Microsoft has pulled the plug on Windows Vista, just over ten years after launching the operating system.
It’s considered one of the biggest disappointments in the company’s history, proving an unpopular successor to the excellent Windows XP.
Vista attracted widespread criticism for performance issues and didn’t always play nice with customers’ peripherals.
“Microsoft has provided support for Windows Vista for the past 10 years, but the time has come for us, along with our hardware and software partners, to invest our resources towards more recent technologies so that we can continue to deliver great new experiences,” Microsoft said today.
Vista currently runs on 0.78 per cent of desktops, according to NetMarketShare, so the announcement shouldn’t affect too many people.
In fact, Windows XP, which came out in 2001 and had its support cut three years ago, currently has an eight per cent share of the desktop market.
Consumers still on Windows Vista can continue to use the software, but we’d recommend upgrading to a new computer and operating system right away.
Microsoft will no longer create or distribute security updates for Vista, leaving the software extremely vulnerable to viruses and cybercriminals.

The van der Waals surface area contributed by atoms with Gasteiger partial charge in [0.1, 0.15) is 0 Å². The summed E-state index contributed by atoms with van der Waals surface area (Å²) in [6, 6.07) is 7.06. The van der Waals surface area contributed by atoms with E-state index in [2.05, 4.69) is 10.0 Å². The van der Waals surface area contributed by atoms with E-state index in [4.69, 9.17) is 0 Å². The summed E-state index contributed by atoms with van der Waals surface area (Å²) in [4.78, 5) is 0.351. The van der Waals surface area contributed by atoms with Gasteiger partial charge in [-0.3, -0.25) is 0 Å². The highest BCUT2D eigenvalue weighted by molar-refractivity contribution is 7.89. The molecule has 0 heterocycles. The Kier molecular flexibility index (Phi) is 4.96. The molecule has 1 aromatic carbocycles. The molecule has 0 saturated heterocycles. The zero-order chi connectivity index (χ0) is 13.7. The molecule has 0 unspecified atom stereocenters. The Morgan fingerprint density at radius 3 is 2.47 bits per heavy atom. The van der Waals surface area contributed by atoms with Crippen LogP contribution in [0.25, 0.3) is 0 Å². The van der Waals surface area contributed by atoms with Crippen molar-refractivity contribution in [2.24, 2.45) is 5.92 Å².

“Internet Explorer 9 is no longer supported, so if your Windows Vista PC is connected to the Internet and you use Internet Explorer 9 to surf the web, you might be exposing your PC to additional threats,” adds Microsoft.
Two years after its launch, then-Microsoft CEO Steve Ballmer admitted that it had a negative effect on the company.
“We got some uneven reception when [Vista] first launched in large part because we made some design decisions to improve security at the expense of compatibility,” he said.
“I don't think from a word-of-mouth perspective we ever recovered from that.”
Microsoft moved on to Windows 7 in 2009.